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Lessons learnt in 2006

The lessons learnt in 2005 provided the research and groundwork to begin teaching the language. The Dhurga Djamanj program began in earnest in 2006 while the language continues to be reconstructed. The three main topics in this section, which revolve around these two things, are:

  • Challenges of developing an alternating two-year Stages E1–3 program in K–6
  • Language programs within a Connected Outcomes Groups (COGS) school
  • Community agreement when making informed decisions.

Challenges of developing an alternating two-year Stages E1–3 program in K–6

When a school-community team begins an Aboriginal language program they often use the same lessons across the whole school in the first year or two while everyone is learning the language and building confidence.

To develop an effective and substantial course, stage-specific programs are required that progress the teaching and learning with more complex language instruction the higher the stage. Most stages are comprised of two years (eg Stage 2 is comprised of Years 3 and 4). This means that alternate two-year programming is needed. An example of this is the two-year Human Society and Its Environment Scope and Sequence that most K–6 schools work with. The programming that is required for a whole-of-school K–6 Aboriginal language program can be represented in the following diagram:

Early Stage 1 (Kindergarten)
1-year Scope and Sequence + 1-year teaching and learning program
arrow down
Stage 1 (Years 1 and 2)
2-year alternating Scope and Sequence + 2-year teaching and learning program
arrow down
Stage 2 (Years 3 and 4)
2-year alternating Scope and Sequence + 2-year teaching and learning program
arrow down
Stage 3 (Years 5 and 6)
2-year alternating Scope and Sequence + 2-year teaching and learning program

In the initial instance school-community teams would be encouraged to complete a Scope and Sequence for each stage. This approach requires serious commitment from both the school and Aboriginal community.

Language courses within a Connected Outcomes Groups (COGS) school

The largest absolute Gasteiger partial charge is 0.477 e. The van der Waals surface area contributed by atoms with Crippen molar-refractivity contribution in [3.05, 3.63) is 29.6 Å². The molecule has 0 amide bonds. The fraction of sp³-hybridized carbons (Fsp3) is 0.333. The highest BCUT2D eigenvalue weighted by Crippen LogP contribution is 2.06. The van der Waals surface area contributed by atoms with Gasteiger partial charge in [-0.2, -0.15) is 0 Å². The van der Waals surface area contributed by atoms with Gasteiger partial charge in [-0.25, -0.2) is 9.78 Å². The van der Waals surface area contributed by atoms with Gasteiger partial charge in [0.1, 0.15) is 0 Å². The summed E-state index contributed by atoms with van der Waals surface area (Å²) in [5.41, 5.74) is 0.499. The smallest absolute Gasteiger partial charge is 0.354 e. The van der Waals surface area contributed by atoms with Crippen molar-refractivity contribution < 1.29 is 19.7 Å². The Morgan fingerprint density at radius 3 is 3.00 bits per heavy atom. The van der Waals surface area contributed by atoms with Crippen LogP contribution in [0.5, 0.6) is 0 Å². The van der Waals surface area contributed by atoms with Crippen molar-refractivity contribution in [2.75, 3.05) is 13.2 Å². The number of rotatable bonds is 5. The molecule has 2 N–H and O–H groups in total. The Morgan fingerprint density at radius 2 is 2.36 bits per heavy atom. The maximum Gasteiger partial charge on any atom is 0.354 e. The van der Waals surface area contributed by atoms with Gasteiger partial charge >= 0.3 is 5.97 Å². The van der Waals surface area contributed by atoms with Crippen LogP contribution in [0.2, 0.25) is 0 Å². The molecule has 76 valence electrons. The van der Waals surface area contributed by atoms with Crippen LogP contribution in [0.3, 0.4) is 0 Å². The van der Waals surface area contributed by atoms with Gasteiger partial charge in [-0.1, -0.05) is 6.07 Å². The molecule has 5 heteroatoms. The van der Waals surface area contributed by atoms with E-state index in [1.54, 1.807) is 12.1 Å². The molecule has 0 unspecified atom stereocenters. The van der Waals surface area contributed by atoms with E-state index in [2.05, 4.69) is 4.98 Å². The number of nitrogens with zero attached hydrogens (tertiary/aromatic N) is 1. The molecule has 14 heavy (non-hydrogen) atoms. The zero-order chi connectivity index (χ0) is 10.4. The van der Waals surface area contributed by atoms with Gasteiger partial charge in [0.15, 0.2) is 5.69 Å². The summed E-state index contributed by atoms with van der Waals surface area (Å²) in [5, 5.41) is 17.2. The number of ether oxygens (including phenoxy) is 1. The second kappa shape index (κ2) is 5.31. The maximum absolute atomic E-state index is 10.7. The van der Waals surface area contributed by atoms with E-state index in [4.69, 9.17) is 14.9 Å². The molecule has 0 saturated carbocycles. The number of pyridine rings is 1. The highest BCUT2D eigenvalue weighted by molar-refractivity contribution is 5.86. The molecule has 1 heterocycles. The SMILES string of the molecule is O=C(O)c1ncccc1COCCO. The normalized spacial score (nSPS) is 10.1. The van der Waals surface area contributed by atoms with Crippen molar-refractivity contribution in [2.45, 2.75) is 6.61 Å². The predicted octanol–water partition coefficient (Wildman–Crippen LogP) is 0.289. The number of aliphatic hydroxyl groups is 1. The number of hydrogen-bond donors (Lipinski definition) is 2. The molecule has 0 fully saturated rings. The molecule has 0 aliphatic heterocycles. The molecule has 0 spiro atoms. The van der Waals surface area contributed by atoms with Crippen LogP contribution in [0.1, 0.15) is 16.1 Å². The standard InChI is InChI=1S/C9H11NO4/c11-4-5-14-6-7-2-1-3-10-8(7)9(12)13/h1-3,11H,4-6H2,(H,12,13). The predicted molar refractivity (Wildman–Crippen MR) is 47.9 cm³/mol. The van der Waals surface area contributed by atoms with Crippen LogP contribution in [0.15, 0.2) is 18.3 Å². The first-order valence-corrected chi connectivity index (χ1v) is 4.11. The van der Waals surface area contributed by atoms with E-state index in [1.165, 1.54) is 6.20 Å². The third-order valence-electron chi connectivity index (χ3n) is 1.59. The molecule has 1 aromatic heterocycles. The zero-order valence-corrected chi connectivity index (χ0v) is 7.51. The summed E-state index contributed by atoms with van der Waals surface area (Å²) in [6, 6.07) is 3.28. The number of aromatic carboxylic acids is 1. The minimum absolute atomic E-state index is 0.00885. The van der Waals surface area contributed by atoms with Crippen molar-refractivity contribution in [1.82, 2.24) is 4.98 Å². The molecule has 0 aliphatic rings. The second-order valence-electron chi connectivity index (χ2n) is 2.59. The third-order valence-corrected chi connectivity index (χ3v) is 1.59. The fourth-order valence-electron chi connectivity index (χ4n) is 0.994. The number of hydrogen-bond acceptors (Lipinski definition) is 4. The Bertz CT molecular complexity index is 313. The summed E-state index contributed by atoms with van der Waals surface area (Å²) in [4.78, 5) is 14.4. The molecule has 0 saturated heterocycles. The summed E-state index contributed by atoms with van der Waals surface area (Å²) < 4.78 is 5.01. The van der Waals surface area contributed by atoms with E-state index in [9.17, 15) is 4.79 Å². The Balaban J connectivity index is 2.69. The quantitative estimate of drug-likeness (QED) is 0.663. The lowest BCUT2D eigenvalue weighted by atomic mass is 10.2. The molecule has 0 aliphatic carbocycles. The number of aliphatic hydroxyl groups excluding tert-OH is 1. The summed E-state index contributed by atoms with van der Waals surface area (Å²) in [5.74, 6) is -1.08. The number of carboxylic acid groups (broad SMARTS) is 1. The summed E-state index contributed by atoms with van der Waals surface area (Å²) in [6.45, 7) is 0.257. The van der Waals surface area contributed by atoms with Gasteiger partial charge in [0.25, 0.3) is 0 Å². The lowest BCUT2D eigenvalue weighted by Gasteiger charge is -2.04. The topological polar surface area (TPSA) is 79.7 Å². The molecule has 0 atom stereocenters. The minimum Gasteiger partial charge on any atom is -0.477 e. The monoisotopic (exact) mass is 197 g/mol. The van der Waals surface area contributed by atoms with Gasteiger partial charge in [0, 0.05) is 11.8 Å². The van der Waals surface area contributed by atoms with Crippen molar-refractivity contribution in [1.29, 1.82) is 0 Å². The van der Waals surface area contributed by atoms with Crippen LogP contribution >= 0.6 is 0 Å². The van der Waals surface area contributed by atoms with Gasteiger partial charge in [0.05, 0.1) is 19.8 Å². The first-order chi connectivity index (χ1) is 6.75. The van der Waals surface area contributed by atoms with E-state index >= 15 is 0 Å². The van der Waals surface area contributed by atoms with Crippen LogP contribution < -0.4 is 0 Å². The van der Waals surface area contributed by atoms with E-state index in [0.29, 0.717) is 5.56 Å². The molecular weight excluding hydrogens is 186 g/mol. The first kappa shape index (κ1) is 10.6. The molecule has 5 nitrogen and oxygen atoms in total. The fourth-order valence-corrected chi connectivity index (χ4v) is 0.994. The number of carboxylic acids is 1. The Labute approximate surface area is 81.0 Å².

Broulee Public School is a COGS school, having adopted the connected outcomes approach to all teaching and learning programs across key learning areas (KLAs). One of the KLAs is Languages.

There are various resources available to develop teaching and learning programs for Languages in COGs school, many of which are available on the following website:


While none of the materials are currently in an Aboriginal language, they are able to be modified for any language. An important aspect of programming using COGS is that the Languages Scope and Sequence should fit into the COGs Scope and Sequence for the school so that the students in the classroom receive instruction in many or all KLAs on the same topic. Furthermore, literacy and numeracy connections within the teaching and learning of Languages are also made explicit.

Community agreement when making informed decisions

When community members begin working with a linguist to reconstruct a language they must combine archival material with local community knowledge. To ensure that the integrity of the language is maintained, the community must make decisions regarding such work. In order to develop a structure to support their decision-making, the community needs to know what decisions need to be made and what the options are. Only then will the community be able to make informed decisions.

The Dhurga Djamanj program team have been working together to make such decisions. One of the first language decisions that any community group needs to make is what orthography (spelling system) will be used to write the language. In this case Jutta Besold presented Kerry Boyenga and Waine Donovan with the known sounds of the language, largely taken from Eades (1976) and local community knowledge, along with options of how to represent them.

In the ‘Practical advice’ section of this website the following chart of common consonants in NSW Aboriginal languages is provided. As noted in that section where two letters are shown thus ‘dh~th’ it means there are two alternative options for communities to choose. Jutta Besold discussed the positives and negatives of each choice. The community then decided to use all those letters that are in bold to represent those sounds in Dhurga. So we can, for example, say that the Dhurga community has chosen to represent the laminals as ‘dj’ and ‘nj’ rather than ‘dy’ and ‘ny’.




























In any situation, the agreed orthography needs to be widely approved in the language speaking area so that as many community groups as possible agree to use it. This is important when school-based programs are being introduced so that sound literacy resources can be made and shared. Furthermore, and most importantly, for language reclamation to have any chance the entire language area will need to work together and combine their efforts. This is what is happening in the Dhurga language area as a result of their school-based Dhurga Djamanj program.

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